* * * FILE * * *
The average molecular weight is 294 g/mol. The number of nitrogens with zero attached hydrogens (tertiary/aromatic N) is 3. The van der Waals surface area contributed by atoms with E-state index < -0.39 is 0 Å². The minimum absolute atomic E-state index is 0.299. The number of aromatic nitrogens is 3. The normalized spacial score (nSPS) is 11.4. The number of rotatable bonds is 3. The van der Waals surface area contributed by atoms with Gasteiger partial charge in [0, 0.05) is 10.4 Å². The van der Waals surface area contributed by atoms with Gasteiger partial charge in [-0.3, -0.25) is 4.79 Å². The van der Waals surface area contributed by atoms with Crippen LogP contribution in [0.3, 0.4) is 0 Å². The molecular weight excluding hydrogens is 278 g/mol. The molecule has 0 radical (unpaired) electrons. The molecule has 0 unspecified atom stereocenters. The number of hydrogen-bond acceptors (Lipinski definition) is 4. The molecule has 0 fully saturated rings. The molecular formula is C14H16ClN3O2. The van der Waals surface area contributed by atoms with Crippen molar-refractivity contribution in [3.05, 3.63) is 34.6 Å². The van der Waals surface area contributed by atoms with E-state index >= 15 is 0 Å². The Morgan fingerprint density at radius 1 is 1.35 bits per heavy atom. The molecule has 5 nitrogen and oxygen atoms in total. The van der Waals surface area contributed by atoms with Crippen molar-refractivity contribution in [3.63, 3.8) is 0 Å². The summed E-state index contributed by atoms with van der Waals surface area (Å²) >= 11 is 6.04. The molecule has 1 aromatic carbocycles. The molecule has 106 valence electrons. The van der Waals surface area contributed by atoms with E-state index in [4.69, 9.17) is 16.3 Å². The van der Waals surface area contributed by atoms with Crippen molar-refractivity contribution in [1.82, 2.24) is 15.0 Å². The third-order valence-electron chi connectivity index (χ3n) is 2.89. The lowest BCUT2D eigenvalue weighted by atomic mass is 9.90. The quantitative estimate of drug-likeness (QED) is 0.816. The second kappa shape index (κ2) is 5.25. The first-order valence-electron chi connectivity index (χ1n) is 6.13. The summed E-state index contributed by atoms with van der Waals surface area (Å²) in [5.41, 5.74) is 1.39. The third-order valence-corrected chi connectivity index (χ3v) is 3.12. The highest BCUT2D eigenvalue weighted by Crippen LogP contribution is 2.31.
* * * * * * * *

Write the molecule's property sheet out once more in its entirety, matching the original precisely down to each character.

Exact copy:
The average molecular weight is 294 g/mol. The number of nitrogens with zero attached hydrogens (tertiary/aromatic N) is 3. The van der Waals surface area contributed by atoms with E-state index < -0.39 is 0 Å². The minimum absolute atomic E-state index is 0.299. The number of aromatic nitrogens is 3. The normalized spacial score (nSPS) is 11.4. The number of rotatable bonds is 3. The van der Waals surface area contributed by atoms with Gasteiger partial charge in [0, 0.05) is 10.4 Å². The van der Waals surface area contributed by atoms with Gasteiger partial charge in [-0.3, -0.25) is 4.79 Å². The van der Waals surface area contributed by atoms with Crippen LogP contribution in [0.3, 0.4) is 0 Å². The molecular weight excluding hydrogens is 278 g/mol. The molecule has 0 radical (unpaired) electrons. The molecule has 0 unspecified atom stereocenters. The number of hydrogen-bond acceptors (Lipinski definition) is 4. The molecule has 0 fully saturated rings. The molecular formula is C14H16ClN3O2. The van der Waals surface area contributed by atoms with Crippen molar-refractivity contribution in [3.05, 3.63) is 34.6 Å². The van der Waals surface area contributed by atoms with E-state index >= 15 is 0 Å². The Morgan fingerprint density at radius 1 is 1.35 bits per heavy atom. The molecule has 5 nitrogen and oxygen atoms in total. The van der Waals surface area contributed by atoms with Crippen molar-refractivity contribution in [3.63, 3.8) is 0 Å². The summed E-state index contributed by atoms with van der Waals surface area (Å²) >= 11 is 6.04. The molecule has 1 aromatic carbocycles. The molecule has 106 valence electrons. The van der Waals surface area contributed by atoms with E-state index in [4.69, 9.17) is 16.3 Å². The van der Waals surface area contributed by atoms with Crippen molar-refractivity contribution in [1.82, 2.24) is 15.0 Å². The third-order valence-electron chi connectivity index (χ3n) is 2.89. The lowest BCUT2D eigenvalue weighted by atomic mass is 9.90. The quantitative estimate of drug-likeness (QED) is 0.816. The second kappa shape index (κ2) is 5.25. The first-order valence-electron chi connectivity index (χ1n) is 6.13. The summed E-state index contributed by atoms with van der Waals surface area (Å²) in [5.41, 5.74) is 1.39. The third-order valence-corrected chi connectivity index (χ3v) is 3.12. The highest BCUT2D eigenvalue weighted by Crippen LogP contribution is 2.31.